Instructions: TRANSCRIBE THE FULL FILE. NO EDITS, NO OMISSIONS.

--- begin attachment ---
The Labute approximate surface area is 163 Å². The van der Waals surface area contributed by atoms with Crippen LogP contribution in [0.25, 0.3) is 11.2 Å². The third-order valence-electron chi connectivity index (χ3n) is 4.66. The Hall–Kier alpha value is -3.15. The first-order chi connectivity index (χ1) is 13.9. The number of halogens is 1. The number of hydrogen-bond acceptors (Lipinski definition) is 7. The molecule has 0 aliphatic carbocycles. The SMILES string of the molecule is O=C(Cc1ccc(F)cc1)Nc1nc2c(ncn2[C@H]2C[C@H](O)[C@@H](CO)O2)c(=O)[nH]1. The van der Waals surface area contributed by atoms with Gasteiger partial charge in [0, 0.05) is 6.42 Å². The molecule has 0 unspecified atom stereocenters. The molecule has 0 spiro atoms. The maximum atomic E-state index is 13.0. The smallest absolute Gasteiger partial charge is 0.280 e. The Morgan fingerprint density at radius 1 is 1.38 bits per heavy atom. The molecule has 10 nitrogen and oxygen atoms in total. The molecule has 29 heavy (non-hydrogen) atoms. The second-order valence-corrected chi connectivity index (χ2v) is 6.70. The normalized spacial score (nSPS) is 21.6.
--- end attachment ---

The Labute approximate surface area is 163 Å². The van der Waals surface area contributed by atoms with Crippen LogP contribution in [0.25, 0.3) is 11.2 Å². The third-order valence-electron chi connectivity index (χ3n) is 4.66. The Hall–Kier alpha value is -3.15. The first-order chi connectivity index (χ1) is 13.9. The number of halogens is 1. The number of hydrogen-bond acceptors (Lipinski definition) is 7. The molecule has 0 aliphatic carbocycles. The SMILES string of the molecule is O=C(Cc1ccc(F)cc1)Nc1nc2c(ncn2[C@H]2C[C@H](O)[C@@H](CO)O2)c(=O)[nH]1. The van der Waals surface area contributed by atoms with Gasteiger partial charge in [0, 0.05) is 6.42 Å². The molecule has 0 unspecified atom stereocenters. The molecule has 0 spiro atoms. The maximum atomic E-state index is 13.0. The smallest absolute Gasteiger partial charge is 0.280 e. The Morgan fingerprint density at radius 1 is 1.38 bits per heavy atom. The molecule has 10 nitrogen and oxygen atoms in total. The molecule has 29 heavy (non-hydrogen) atoms. The second-order valence-corrected chi connectivity index (χ2v) is 6.70. The normalized spacial score (nSPS) is 21.6.